Little heavy for 10.

Bagels are on me Sarah, swim your ass off.

P.S.  Spring Champs is way more fun, all the kids with JO cuts stay home and all the kids who almost made it get medals.  And they have Krispy Kreme at that meet!

Junior Olympics Countdown

I added a countdown calendar until JO’s, our big spring meet. 12 year old is swimming and the 10 year old would saw off an arm to be able to! She is giving it her all and hopes to come away from our meet this weekend with a qualifying time. Fingers crossed for her.

I thought a JO calendar made me sound like a more caring parent than a calendar that counts down the number of days until I get a two week break from the freaking pool. Our first since September.

I am seriously psyched about not washing towels, driving to the pool or making my kids two dinners every night. Added bonus – two weeks of NOT hearing “OMG that practice was so freaking hard”.

Oh yeah, and I can’t wait to see some awesome swimming!

Red Solo Cup

I can make any rant relate to swimming! 


What is my kids obsession with solo cups?


I had a group of moms over yesterday.  (Their kids swim with mine, thus this involves swimming).  I picked up some cute paper plates and solo cups because I am just that lazy.


I had about 30 solo cups left and my kids have used them all.  Even though I told them not to.  Ten times.  Are we lacking class and sophistication?  Are they getting early revenge on me because they will be too tired from swimming to go out and party in college?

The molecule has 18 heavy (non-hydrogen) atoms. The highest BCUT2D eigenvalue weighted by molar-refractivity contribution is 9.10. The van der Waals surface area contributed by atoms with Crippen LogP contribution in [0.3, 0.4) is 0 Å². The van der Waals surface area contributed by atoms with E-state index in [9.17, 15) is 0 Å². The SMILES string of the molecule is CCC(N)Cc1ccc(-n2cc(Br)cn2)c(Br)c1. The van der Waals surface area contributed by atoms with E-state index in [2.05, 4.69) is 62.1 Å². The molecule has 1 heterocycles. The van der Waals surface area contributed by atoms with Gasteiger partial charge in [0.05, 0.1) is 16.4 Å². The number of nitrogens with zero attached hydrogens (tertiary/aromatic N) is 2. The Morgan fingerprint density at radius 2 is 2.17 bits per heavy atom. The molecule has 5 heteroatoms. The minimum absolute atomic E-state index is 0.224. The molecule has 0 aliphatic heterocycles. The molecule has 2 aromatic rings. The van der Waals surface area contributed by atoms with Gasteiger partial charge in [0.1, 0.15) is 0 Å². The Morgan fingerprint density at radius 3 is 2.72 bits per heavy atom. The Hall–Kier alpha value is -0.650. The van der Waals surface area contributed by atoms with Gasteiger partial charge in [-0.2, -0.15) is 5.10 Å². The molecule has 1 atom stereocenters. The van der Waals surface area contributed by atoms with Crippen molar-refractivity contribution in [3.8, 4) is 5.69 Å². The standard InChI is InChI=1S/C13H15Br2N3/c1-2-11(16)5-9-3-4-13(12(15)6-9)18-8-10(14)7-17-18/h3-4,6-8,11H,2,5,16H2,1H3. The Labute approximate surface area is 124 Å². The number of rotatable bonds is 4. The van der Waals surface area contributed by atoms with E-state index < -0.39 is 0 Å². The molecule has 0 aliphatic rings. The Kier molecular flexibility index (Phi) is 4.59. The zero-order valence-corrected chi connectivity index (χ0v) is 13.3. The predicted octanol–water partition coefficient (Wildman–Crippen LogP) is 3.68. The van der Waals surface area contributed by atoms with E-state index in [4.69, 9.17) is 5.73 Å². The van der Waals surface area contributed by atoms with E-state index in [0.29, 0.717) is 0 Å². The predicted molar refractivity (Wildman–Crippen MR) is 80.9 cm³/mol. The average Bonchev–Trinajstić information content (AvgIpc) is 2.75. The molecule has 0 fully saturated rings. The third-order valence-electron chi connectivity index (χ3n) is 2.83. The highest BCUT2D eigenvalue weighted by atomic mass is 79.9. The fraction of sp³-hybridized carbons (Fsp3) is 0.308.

Or are they future swim moms in training?  I wonder.  Please tell me I am not alone and your kids go all kinds of senseless when you have a disposable cup in the home.

I totally have my goggles…

I view much of my life in terms of classes.  I teach group fitness classes to help pay for my kids swimming.  The endorphin rush I get from working out also keeps me somewhat sane and pleasant.  My motto?  “Happy mom, happy kids”.  Swimming costs me about 200 classes a year.  In other words I have to teach about 200 classes a year to pay for my kids swimming.  (One would think I would look better in a bathing suit than I do).  This doesn’t include gear.

Every September we purchase all new gear.  I swear they should do swimmers registries.  I haven’t bought baby crap for a really really long time but I loved walking into the store and saying I want this, this, this and two of those!  And the UPS man would just deliver all of this useless shit to my house.  Yes, useless shit.

Once you have paid for swim team, swimming seems like a cheap sport.  Bathing suit, cap and goggles right?

Not so fast.  Let’s look this over a little closer:

Suits – Kid is swimming 5 days a week.  In chlorine.  We go through about 6 practice suits a year.

Goggles – One pair.  Check.  Until they leak or break.  Or nervous kid chews through strap.  Maybe a back up pair.  Or three.

Kickboard – One.  indestructible.  They never lose this and there are always 100 floating around.

Fins – One.  Pair.

Cap – One would work but I have girls.  You know where I am going with this.  They need to match their practice suit.

All the other crap – These are all the “nice” but not “need” to have items.   Swim bag, flip flops, mini shampoo and conditioner, towels, hair brush and cell phone (Temple Run anyone?)

And the most useless piece of crap ever – The mesh bag.

It holds all the crap.  All neat and organized.  Because we all know swimmers are so organized and never lose shit.  The mesh bag I have found EXPEDITES the crap loss.

Grace lost her mesh bag.  It contained cap, goggles, fins and kickboard.

Me to Grace – check locker room, lost and found and front desk.

Grace to me – KK (this means ok?)